No new COVID cases in Qld as IT bungle causes dramas at the borders

MOTORISTS are having to sit through lengthy delays at the border this morning after an IT bungle soured the start of the border bubble expansion.

At 1am on Thursday the border zone was expanded to include residents from five new local government areas, including Byron Bay, Ballina and Lismore, allowing more than 150,000 extra people to freely travel into the state.

But police say people from seven postcodes within those areas have been unable to obtain a correct border declaration pass on the Queensland Government website.


“We did say that there was going to be some delays,” Premier Palaszczuk said.

“They’re just ironing out those technicalities as the moment.”

Gold Coast police chief superintendent Mark Wheeler said anyone affected would be allowed in at the border provided they had adequate identification.

“Unfortunately there’s been a couple of IT issues around some suburbs, the relevant government department is working through that now as we speak,” Chief Superintendent Wheeler told the ABC.

Supt Wheeler said motorists could expect delays of about 30 minutes at the border checkpoints and those delays could get longer as we head into the long weekend.

“It’s a bit of a perfect storm. We’ve got school holidays on the Queensland side, school holidays on the New South Wales side, a long weekend.,” Wheeler said.

“I expect this to be a bumpy road for the next few days.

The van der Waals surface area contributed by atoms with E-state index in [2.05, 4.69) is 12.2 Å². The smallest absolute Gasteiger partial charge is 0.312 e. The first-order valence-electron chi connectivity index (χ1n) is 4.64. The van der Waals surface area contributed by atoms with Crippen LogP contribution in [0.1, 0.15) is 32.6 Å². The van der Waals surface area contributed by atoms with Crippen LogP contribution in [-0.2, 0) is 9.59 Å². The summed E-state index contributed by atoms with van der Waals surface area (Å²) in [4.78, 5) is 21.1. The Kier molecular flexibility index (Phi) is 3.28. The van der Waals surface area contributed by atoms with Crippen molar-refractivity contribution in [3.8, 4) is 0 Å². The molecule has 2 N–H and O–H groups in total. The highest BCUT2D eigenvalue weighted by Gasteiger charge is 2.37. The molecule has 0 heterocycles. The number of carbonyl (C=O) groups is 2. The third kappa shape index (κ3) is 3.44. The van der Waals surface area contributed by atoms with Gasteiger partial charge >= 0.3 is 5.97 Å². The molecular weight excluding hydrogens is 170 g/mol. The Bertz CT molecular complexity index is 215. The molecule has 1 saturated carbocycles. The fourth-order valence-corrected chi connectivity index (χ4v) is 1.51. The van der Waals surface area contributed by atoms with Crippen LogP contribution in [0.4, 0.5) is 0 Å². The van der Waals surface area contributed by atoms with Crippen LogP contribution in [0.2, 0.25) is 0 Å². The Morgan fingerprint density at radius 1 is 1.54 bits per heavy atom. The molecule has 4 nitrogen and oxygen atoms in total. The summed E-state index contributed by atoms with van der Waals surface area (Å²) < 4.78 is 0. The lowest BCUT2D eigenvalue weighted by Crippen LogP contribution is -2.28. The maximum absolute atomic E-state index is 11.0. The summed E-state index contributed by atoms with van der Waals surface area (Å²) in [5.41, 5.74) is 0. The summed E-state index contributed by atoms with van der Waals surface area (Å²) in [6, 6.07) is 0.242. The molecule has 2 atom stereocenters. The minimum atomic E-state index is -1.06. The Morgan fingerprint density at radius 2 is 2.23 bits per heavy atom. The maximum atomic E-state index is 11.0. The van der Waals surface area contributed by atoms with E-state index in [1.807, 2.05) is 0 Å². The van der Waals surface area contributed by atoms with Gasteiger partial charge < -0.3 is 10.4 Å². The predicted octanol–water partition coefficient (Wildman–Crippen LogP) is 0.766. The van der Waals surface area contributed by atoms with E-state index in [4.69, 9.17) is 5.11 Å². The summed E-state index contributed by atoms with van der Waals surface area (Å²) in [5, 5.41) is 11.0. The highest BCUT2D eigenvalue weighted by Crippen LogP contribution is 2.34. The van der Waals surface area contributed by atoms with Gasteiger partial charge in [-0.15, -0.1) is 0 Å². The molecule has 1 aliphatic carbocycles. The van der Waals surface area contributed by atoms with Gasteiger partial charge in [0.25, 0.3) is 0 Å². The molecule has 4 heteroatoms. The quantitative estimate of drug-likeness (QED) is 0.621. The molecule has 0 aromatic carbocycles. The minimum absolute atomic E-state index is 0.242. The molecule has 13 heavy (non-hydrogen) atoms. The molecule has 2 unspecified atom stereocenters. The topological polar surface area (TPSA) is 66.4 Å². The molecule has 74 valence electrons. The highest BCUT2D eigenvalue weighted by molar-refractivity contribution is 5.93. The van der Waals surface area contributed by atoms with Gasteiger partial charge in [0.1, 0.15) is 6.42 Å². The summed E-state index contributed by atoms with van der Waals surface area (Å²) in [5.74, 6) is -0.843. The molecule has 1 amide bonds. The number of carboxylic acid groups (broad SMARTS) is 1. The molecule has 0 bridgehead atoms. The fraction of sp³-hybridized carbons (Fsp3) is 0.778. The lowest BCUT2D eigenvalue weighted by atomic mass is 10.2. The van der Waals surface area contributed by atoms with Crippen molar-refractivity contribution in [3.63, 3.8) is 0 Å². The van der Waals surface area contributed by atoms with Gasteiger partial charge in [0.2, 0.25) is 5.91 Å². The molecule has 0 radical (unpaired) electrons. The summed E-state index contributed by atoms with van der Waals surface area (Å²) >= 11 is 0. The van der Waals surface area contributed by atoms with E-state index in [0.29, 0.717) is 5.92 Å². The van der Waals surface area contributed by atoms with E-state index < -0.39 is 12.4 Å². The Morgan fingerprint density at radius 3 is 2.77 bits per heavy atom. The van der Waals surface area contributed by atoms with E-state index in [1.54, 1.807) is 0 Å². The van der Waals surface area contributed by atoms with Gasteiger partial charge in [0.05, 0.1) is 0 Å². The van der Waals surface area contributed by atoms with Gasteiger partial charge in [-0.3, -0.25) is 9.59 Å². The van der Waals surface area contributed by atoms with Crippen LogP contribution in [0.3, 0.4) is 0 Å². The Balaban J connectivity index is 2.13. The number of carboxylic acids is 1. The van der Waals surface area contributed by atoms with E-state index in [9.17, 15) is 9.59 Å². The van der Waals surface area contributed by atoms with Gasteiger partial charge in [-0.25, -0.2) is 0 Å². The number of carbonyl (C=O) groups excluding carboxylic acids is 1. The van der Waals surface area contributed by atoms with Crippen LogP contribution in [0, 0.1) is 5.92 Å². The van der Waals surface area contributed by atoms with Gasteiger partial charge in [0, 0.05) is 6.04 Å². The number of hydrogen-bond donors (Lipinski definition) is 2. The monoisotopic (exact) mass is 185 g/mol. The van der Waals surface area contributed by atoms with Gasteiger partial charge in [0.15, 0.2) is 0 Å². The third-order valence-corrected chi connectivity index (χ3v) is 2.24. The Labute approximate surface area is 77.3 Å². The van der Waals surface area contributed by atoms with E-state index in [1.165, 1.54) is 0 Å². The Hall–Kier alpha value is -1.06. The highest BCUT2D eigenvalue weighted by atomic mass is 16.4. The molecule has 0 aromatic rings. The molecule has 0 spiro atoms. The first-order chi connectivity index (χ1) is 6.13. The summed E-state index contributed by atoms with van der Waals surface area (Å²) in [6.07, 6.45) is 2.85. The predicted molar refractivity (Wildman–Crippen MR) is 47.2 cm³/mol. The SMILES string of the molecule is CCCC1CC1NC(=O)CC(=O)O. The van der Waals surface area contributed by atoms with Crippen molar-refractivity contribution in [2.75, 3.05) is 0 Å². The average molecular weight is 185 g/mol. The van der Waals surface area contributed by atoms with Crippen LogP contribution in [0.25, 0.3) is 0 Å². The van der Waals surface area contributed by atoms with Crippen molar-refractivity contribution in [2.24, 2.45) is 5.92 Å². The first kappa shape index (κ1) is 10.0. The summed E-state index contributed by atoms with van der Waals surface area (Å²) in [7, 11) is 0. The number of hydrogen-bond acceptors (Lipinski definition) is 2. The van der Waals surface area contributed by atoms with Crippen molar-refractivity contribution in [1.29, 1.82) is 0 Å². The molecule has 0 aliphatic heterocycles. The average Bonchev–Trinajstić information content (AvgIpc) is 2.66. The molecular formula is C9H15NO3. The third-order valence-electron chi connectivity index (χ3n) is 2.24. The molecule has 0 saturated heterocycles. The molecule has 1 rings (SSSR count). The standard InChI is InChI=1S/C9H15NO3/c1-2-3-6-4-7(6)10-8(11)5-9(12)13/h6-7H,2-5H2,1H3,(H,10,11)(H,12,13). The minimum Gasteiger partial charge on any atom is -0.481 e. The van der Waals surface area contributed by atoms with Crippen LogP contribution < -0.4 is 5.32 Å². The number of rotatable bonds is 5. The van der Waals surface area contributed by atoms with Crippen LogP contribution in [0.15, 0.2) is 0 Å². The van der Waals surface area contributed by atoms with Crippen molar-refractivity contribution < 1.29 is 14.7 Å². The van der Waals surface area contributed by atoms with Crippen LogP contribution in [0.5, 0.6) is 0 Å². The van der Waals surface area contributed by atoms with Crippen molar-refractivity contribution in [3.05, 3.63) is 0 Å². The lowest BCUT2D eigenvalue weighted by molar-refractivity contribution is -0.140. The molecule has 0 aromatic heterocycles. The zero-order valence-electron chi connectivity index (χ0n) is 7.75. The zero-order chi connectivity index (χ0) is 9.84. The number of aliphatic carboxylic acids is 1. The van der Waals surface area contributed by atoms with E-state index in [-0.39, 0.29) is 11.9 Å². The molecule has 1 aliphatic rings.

“We’ve seen in the pas  that’s generally the case for the first three or four days when we get a change, especially a significant one like this.

But what we find is we get into a rhythm, the community then understand what they need to do. Traffic calms down.

Supt Wheeler urged motorists to prepare themselves for possible hold ups before leaving.

“Plan your journey, pack your patience, get your border pass in order, and just think about your own individual circumstances when you’re travelling across the border.”

As of 6.00am, several hundred vehicles had already travelled through the checkpoints with police turning around “in the order of 30 people”.

The Premier was also questioned about whether she would signal whether the border could be opening to the rest of NSW in November before the government goes into caretaker mode on October 6, ahead of the election on October 31.

“We’ve said very clearly, the advice of Doctor Jeanette Young is 28 days without community transmission,” the Premier said.

“That is also the advice of the AHPPC but unfortunately that proposal did not go to the last National Cabinet. It’s a pity because we could have had uniformity across the nation about that.

“Once New South Wales reaches that threshold of course we will get the advice of Dr Young.”

A decision could be made around October 22.

There are just four active cases of COVID-19 in Queensland after no new cases were recorded in the last 24 hours.

There has been no infectious cases within the community since September 10.